Music and (Yiddish) Lyrics

Published: March 31st 2010
in Culture » Music

Mitch Smolkin in concert
Pic: courtesy of Mitch Smolkin
Mitch Smolkin
Pic: courtesy of Mitch Smolkin

Singer, producer and actor Mitch Smolkin has been in the music business for many years. He has performed on various stages, including concerts in Canada, the U.S., South America and Israel. But the road to releasing a full album was more winding than he anticipated.


After years of working on different projects such as the Ashkenaz Festival and currently at the Harbourfront Centre, Smolkin finally finished his first album. And, he did not have to look any further for inspiration than his own Yiddish background. A Song is Born comprises 13 tracks that salute Yiddish history as well as Smolkin’s own journey in music. He recently spoke to Shalom Life to discuss his debut album.


Can you talk about your thought process in terms of what you wanted to achieve with this album?


I think that I primarily wanted to do something that I would like. I know it may sound somewhat simplistic; I think making one’s first album is challenging because there are so many routes that one can take. It was a bit of a surprise in a sense that in the past I had false starts. I was actually in the studio thinking that I was going to begin and realizing that it wasn’t the right time. It wasn’t the right way to move forward. So it wasn’t until I was leaving the Ashkenaz Festival as artistic director in 2006. It was basically the second-to-last day when I performed with some friends that I knew that those were the individuals I wanted to work with. From there, it just flowed.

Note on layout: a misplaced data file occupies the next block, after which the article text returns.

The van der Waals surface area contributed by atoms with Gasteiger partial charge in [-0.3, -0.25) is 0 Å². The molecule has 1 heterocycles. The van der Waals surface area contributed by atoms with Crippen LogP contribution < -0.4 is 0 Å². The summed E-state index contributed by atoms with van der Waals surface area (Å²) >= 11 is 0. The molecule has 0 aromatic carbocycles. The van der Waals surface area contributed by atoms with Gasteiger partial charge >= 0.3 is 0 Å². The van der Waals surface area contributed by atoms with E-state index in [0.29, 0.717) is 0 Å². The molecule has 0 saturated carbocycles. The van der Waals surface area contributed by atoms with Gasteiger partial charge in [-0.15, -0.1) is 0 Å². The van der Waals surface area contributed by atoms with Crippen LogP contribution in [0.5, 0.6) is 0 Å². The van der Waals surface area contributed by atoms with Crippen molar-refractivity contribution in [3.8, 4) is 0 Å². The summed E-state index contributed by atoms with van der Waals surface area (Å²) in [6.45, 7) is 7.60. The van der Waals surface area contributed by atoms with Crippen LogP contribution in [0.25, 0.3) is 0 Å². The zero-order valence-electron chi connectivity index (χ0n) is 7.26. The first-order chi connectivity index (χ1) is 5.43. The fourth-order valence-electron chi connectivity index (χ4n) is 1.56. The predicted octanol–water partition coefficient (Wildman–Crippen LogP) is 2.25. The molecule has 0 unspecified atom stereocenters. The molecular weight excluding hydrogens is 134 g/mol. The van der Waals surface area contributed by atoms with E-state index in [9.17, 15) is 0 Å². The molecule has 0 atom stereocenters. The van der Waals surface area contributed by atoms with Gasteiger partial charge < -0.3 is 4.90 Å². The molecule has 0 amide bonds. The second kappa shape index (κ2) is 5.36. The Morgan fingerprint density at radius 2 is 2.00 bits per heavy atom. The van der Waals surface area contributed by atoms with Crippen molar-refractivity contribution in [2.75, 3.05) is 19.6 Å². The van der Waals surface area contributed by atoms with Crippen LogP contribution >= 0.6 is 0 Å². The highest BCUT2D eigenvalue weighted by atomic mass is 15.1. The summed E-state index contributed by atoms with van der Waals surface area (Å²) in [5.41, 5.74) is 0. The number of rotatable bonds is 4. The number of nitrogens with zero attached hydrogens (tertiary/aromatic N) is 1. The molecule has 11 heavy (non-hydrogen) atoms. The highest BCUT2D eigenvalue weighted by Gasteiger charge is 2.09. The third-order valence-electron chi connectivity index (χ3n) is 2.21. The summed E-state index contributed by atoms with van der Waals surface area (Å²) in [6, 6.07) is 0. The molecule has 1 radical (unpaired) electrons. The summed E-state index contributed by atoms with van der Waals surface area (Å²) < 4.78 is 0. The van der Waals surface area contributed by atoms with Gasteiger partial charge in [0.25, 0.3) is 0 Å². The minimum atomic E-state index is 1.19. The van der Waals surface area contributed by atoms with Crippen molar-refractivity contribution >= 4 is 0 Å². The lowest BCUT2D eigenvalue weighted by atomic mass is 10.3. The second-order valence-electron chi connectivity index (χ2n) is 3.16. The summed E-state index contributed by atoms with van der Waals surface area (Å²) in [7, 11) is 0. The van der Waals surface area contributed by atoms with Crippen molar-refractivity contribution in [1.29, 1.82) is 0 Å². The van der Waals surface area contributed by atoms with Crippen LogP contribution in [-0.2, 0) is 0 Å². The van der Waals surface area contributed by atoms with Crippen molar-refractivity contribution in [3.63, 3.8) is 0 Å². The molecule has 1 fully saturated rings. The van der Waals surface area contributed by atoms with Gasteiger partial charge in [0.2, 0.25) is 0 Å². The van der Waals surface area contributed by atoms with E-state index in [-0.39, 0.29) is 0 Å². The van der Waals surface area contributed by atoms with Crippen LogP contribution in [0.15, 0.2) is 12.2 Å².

Speaking of the Ashkenaz Festival, you were the artistic director there for six years. What was the transition like between working there and then recording your own album?


I kind of did things in reverse. A lot of people come to those jobs with albums or with artwork, depending on one’s artistic practice. It made things in many ways a lot easier for me because I had the experience of working with so many artists and watching their process. Had I started to make an album before having been there, I wouldn’t have the same contacts and the same skills for being able to know how to launch an album, how to go on tour or how to get grants. I think it was beneficial.


You chose the inspiration of Yiddish history for all of your tracks. Why did you choose that theme?


I kind of looked at a metaphor of building a house, in terms of building my body of work. It dawned on me at some point that it was really important to go with my heart and not necessarily what is commercially viable. Ultimately, I wanted to love what I did. So I see this album as sort of having a foundation of the work that I want to do: a start of the beginning. And the beginning very much for me is Yiddish music. I feel like I paid tribute to where I come from, so that I know better where I can go.


How has your background, whether it’s your faith or culture, affected your music?


It’s given me a sense of place. A few months I had the opportunity to tour to South America. The best example was Uruguay. I was able to perform for 600 people in Uruguay that I’ve never met before and I don’t speak Spanish. But I could go to all these countries, whether it’s across the United States, Canada, South American or Europe and sing in Yiddish. I think it’s affected my approach for this work. It allowed me to connect to the audience.


Related articles: (Music, Mitch, Smolkin, Yiddish, Ashkenaz, Festival)

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